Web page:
Dear Jeff, I think you will find that the spruce (or maple) schrinks in the width, not length
  9. Integral bassbars

    I think one could spend the whole evening fruitlessly arguing about this. For instance if the fingerboard “goes down” or in fact the belly comes up,. Although I get laughed at when I say it, a violin, unromantically viewed, is a wooden box under tension, where the back (longitudinally) gets stretched, and the belly clinched. One result of this, when one has to judge if an antique violin is composite, or if all the bits belong together, is that the belly length should measure roughly a mm or two shorter than the back. There are two (main) schools of thought re. the bass bar. One (for instance Möckel in his book) thinks that the bass bar is a spring, which pushes back against the string pressure transmitted from the bridge,. The other, like me, conceives the bass bar more as a strengthening strut. I think an advantage of an “integral carved” bar, is that it by definition has 0% “Tension”, which is what I always try to achieve when fitting and glueing a new one.
  10. Violin id help

    Chep Schönbacher “Dutzendarbeit”, probably a little pre-WWI. Possibly child size (or you have big hands)
  11. Flood Damaged/Moldy Instruments

    I lived in Krems an der Donau in the 90's, and one year half of the town, and surrounding area got massively engulfed by the Danube. My experience was that, at the time, there was absolutely nothing one could do, but twiddle your thumbs and make daft jokes that Krems an der Donau had become Krems im Donau (roughly; Krems on the Danube had become Krems in the Danube). After about a week the water went away of it's own accord, and everything was covered in a thick revoltingly smelly putrid grey sludge. In the period as the people were shovelling the sludge away, I got a few “flooded” violins given to me. I just hung them on the balcony (mostly because I didn’t want my workshop to smell like that!) and forgot about them. After about 2 months, when they had thoroughly dried out, I took them to bits and scrubbed them (with tap water and a short haired brush), put them back together, and cleaned them in the normal way, and they were all perfectly all right. I think the only chemical you need is patience.
  12. Here is an Original (I am pretty sure) tail piece belonging to a Stadlmann Cello that I have in bits in my cupboard. The Cello would be from 1780ish, and remains in it's original state, although it has proved tasty for wood worms. The “tail gut” is made of 2mm diameter silver wire, which was soldered onto the squarish silver plate. This tail piece and “gut” is the best part of a quarter of a millennium old, and (should you ignore a little tarnish) in perfect nick. As such, I would qualify any worries that silver might stretch or break that might have been expressed in this thread as abject bollocks. Some previous owner (presumably) has had his initials engraved on the silver plate. The wooden part is made of some fruit wood, I think pear, although that is a little difficult to be dogmatic about because of the black stain. The front surface is a roughly 2,5mm thick ebony veneer. To save anyone’s time, I will not be parting company with it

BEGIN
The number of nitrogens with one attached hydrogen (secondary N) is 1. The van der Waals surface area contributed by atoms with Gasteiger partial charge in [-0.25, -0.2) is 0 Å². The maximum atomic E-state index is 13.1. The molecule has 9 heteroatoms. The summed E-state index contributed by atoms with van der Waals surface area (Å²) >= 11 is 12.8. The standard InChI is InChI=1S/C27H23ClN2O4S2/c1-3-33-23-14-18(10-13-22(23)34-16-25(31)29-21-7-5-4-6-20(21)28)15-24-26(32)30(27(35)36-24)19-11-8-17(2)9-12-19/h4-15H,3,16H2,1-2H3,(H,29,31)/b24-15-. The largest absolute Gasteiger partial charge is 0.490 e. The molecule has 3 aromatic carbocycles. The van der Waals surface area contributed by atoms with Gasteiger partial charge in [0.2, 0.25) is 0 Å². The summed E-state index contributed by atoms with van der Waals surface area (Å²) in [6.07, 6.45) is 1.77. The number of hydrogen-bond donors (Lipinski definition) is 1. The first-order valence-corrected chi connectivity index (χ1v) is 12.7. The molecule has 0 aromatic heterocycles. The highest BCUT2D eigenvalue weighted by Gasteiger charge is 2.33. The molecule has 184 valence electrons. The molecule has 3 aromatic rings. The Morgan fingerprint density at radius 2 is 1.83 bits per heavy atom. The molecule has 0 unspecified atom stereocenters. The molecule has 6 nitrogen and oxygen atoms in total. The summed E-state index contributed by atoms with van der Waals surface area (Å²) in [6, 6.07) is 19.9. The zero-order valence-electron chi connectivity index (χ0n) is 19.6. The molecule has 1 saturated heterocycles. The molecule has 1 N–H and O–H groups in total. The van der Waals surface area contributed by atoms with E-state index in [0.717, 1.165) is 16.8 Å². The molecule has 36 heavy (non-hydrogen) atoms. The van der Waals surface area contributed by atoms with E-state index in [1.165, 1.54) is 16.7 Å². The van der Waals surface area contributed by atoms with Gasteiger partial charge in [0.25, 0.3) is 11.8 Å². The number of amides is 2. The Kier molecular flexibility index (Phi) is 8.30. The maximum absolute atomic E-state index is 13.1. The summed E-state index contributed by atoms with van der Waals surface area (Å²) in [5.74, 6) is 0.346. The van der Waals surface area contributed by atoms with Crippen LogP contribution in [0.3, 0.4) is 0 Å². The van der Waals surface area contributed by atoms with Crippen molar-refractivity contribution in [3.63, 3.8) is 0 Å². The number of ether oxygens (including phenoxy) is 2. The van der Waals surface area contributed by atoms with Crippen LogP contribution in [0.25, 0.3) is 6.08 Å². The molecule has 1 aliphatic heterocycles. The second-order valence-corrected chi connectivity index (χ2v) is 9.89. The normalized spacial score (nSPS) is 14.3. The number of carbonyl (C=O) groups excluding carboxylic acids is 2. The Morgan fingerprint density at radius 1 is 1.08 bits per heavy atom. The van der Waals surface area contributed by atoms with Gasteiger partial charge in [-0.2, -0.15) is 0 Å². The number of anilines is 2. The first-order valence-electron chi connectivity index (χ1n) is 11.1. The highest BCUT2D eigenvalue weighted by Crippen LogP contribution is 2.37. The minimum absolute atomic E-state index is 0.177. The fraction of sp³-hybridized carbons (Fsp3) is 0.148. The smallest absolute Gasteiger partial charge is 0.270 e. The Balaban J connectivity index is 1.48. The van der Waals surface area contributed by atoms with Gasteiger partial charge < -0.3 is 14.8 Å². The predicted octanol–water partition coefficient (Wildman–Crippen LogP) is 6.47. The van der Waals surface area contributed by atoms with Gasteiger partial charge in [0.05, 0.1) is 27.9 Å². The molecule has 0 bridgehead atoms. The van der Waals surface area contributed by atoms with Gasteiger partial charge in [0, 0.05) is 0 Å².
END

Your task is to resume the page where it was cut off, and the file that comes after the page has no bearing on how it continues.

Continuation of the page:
13. Was ist das? (German cello)

    Yes, you are right, sorry, my mistake. We do not see American brands here and have little knowledge (or interest) in them. Perhaps an American Maestronetter could look up Jacobus Hornsteiner in an old American wholesaler catalogue? As far as the Cello is concerned, I could well imagine that it is an early Bubenreuth creation. (The angel it comes with obviously not)
  14. Was ist das? (German cello)

    Hornsteiner was a music shop in Passau who sold no end of cheap stuff from everywhere, that he stuck his Label in. Mostly Musikwinkel, although he was an ethnic Mittenwalder.
  15. 18th Century viola

    Rather than telling you anything, „ribs set in a grove“ allows you to exclude any schools (i.e. 95% of everything existant) that didn’t employ this sub-group of „ribs-built-on-back“ technique. A good guess here would perhaps be an old French Instrument, although good luck finding out which one of them it could be. The label is what I would call a „Fahrkarte“ (train ticket) here, I wonder when photo-copy machines were invented, although 18th. C. seems a bit of a stretch.